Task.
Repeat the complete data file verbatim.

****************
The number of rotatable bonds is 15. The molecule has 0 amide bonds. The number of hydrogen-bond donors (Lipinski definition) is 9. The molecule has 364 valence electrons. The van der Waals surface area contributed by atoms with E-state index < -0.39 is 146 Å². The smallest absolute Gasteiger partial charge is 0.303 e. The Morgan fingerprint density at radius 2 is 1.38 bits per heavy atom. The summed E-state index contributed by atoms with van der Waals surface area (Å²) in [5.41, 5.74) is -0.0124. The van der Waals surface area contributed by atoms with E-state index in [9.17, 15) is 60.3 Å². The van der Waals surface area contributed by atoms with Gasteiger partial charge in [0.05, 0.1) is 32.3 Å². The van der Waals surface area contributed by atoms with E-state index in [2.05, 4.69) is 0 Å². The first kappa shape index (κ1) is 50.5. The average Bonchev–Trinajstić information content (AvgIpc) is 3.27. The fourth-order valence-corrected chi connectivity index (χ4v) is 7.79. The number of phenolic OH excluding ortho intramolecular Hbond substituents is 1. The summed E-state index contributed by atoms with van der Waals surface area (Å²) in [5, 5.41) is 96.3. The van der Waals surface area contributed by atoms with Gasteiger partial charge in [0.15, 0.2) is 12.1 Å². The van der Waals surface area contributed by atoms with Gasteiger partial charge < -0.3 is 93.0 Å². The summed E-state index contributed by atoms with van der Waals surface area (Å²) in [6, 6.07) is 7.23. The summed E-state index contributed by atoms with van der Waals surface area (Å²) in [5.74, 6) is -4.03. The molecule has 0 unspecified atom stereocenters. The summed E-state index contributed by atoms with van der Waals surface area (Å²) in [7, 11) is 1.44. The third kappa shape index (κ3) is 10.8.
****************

The number of rotatable bonds is 15. The molecule has 0 amide bonds. The number of hydrogen-bond donors (Lipinski definition) is 9. The molecule has 364 valence electrons. The van der Waals surface area contributed by atoms with E-state index < -0.39 is 146 Å². The smallest absolute Gasteiger partial charge is 0.303 e. The Morgan fingerprint density at radius 2 is 1.38 bits per heavy atom. The summed E-state index contributed by atoms with van der Waals surface area (Å²) in [5.41, 5.74) is -0.0124. The van der Waals surface area contributed by atoms with E-state index in [9.17, 15) is 60.3 Å². The van der Waals surface area contributed by atoms with Gasteiger partial charge in [0.05, 0.1) is 32.3 Å². The van der Waals surface area contributed by atoms with E-state index in [2.05, 4.69) is 0 Å². The first kappa shape index (κ1) is 50.5. The average Bonchev–Trinajstić information content (AvgIpc) is 3.27. The fourth-order valence-corrected chi connectivity index (χ4v) is 7.79. The number of phenolic OH excluding ortho intramolecular Hbond substituents is 1. The summed E-state index contributed by atoms with van der Waals surface area (Å²) in [5, 5.41) is 96.3. The van der Waals surface area contributed by atoms with Gasteiger partial charge in [0.15, 0.2) is 12.1 Å². The van der Waals surface area contributed by atoms with Gasteiger partial charge < -0.3 is 93.0 Å². The summed E-state index contributed by atoms with van der Waals surface area (Å²) in [6, 6.07) is 7.23. The summed E-state index contributed by atoms with van der Waals surface area (Å²) in [5.74, 6) is -4.03. The molecule has 0 unspecified atom stereocenters. The summed E-state index contributed by atoms with van der Waals surface area (Å²) in [7, 11) is 1.44. The third kappa shape index (κ3) is 10.8.